McDonald's workers nationwide at risk of violence and injuries

No American city seems complete without at least one McDonald's restaurant. McDonald's is popular for its food as well as its late hours. The restaurants are convenient for those who wish to grab a snack or a meal at almost any time of the day or the night.

Unfortunately, the franchise is fraught with underreported workplace injuries caused by violence. A recent story on the website Salon.com goes into some detail about the violence that plagues restaurant workers. Two McDonald's robberies occurred here in Omaha. Both involved firearms. Examples of additional violent encounters leading to workplace injuries include perpetrators:

  • Attacking staff members with objects
  • Throwing hot beverages onto drive-thru workers
  • Attempting to forcibly pull workers over the counter
  • Kicking and/or punching staff members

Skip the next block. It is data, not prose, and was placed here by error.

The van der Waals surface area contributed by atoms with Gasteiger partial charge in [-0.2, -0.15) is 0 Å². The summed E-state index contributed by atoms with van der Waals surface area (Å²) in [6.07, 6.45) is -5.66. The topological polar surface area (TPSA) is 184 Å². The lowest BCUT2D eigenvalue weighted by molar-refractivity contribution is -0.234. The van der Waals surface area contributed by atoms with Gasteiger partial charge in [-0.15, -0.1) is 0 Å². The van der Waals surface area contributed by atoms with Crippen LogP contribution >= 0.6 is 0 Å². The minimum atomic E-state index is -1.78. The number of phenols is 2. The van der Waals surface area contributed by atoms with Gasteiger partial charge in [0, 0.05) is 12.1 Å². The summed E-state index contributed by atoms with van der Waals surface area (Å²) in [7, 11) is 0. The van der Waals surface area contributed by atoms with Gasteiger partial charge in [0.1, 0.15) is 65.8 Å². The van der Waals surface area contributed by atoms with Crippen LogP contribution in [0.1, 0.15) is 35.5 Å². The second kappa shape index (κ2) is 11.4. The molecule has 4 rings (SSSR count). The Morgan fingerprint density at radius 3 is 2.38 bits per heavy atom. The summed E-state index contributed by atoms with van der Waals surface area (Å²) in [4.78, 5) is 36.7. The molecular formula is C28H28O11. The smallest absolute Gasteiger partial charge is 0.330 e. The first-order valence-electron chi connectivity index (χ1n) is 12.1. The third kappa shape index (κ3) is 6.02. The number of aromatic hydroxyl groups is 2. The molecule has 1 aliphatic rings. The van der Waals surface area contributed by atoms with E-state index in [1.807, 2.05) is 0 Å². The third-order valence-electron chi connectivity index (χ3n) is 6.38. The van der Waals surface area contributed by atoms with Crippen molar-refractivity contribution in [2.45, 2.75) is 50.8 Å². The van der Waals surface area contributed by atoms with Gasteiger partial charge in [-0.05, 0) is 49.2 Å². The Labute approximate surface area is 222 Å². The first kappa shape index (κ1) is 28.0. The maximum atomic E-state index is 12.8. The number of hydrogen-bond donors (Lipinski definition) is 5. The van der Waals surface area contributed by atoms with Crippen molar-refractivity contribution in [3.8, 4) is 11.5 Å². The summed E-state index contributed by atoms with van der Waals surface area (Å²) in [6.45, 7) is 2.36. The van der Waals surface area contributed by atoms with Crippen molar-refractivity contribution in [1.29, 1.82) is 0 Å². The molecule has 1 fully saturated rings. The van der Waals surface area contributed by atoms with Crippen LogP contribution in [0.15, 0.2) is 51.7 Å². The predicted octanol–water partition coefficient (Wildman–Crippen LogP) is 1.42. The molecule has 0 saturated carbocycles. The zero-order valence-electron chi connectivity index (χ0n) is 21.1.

Every worker in the nation -- including fast food employees -- has a legal right to work in a safe environment. In the case of McDonald's, it is up to owners and managers to make certain that no workplace injuries put the staff at risk. That includes injuries caused by violence.

The story highlights the need for the franchise to set down more effective policies to protect its workforce, many of them very young or elderly. Examples of policy improvements include:

  • Intensive training about violence for workers
  • More personnel on late night shifts when violence is most common
  • Installing panic buttons to alert authorities
  • Making drive-thru windows safer

In the meantime, fast food workers injured through violence have rights. One such right is workers' compensation to pay for medical care and to help employees who are unable to work for a time. Another important right involves feeling free to report incidents leading to workplace injuries. Anyone having difficulty protecting these rights may find assistance from an attorney.

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